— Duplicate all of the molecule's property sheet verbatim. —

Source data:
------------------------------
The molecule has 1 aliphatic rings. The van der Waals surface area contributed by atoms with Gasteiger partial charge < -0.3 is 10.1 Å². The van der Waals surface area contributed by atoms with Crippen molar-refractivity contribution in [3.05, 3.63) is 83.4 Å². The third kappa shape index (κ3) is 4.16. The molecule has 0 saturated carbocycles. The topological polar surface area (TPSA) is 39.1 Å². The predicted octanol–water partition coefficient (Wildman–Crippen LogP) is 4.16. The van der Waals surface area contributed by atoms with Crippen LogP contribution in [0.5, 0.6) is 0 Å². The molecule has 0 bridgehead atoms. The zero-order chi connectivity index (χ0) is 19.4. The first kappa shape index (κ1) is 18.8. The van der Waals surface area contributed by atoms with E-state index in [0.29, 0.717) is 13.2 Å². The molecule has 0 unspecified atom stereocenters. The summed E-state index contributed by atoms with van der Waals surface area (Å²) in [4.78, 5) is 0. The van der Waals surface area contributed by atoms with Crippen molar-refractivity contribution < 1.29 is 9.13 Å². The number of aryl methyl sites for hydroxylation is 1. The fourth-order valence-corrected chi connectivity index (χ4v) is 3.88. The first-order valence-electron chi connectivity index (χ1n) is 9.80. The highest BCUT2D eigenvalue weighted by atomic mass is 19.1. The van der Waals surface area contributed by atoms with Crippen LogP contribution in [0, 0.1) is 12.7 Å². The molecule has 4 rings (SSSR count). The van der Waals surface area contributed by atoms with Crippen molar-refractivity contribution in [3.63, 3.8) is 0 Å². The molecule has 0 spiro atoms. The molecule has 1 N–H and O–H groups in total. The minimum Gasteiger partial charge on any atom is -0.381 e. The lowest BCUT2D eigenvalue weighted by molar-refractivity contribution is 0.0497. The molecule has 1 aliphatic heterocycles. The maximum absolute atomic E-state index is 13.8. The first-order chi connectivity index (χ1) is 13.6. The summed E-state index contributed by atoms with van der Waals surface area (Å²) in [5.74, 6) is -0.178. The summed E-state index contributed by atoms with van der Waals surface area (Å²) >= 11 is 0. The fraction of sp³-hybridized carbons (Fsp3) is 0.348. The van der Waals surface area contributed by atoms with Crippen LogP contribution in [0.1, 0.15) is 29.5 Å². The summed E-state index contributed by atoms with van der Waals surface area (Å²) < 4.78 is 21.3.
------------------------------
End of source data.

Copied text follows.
The molecule has 1 aliphatic rings. The van der Waals surface area contributed by atoms with Gasteiger partial charge < -0.3 is 10.1 Å². The van der Waals surface area contributed by atoms with Crippen molar-refractivity contribution in [3.05, 3.63) is 83.4 Å². The third kappa shape index (κ3) is 4.16. The molecule has 0 saturated carbocycles. The topological polar surface area (TPSA) is 39.1 Å². The predicted octanol–water partition coefficient (Wildman–Crippen LogP) is 4.16. The van der Waals surface area contributed by atoms with Crippen LogP contribution in [0.5, 0.6) is 0 Å². The molecule has 0 bridgehead atoms. The zero-order chi connectivity index (χ0) is 19.4. The first kappa shape index (κ1) is 18.8. The van der Waals surface area contributed by atoms with E-state index in [0.29, 0.717) is 13.2 Å². The molecule has 0 unspecified atom stereocenters. The summed E-state index contributed by atoms with van der Waals surface area (Å²) in [4.78, 5) is 0. The van der Waals surface area contributed by atoms with Crippen molar-refractivity contribution < 1.29 is 9.13 Å². The number of aryl methyl sites for hydroxylation is 1. The fourth-order valence-corrected chi connectivity index (χ4v) is 3.88. The first-order valence-electron chi connectivity index (χ1n) is 9.80. The highest BCUT2D eigenvalue weighted by atomic mass is 19.1. The van der Waals surface area contributed by atoms with Crippen LogP contribution in [0, 0.1) is 12.7 Å². The molecule has 4 rings (SSSR count). The van der Waals surface area contributed by atoms with Crippen molar-refractivity contribution in [3.63, 3.8) is 0 Å². The molecule has 0 spiro atoms. The molecule has 1 N–H and O–H groups in total. The minimum Gasteiger partial charge on any atom is -0.381 e. The lowest BCUT2D eigenvalue weighted by molar-refractivity contribution is 0.0497. The molecule has 1 aliphatic heterocycles. The maximum absolute atomic E-state index is 13.8. The first-order chi connectivity index (χ1) is 13.6. The summed E-state index contributed by atoms with van der Waals surface area (Å²) in [5.74, 6) is -0.178. The summed E-state index contributed by atoms with van der Waals surface area (Å²) >= 11 is 0. The fraction of sp³-hybridized carbons (Fsp3) is 0.348. The van der Waals surface area contributed by atoms with Crippen LogP contribution in [0.1, 0.15) is 29.5 Å². The summed E-state index contributed by atoms with van der Waals surface area (Å²) < 4.78 is 21.3.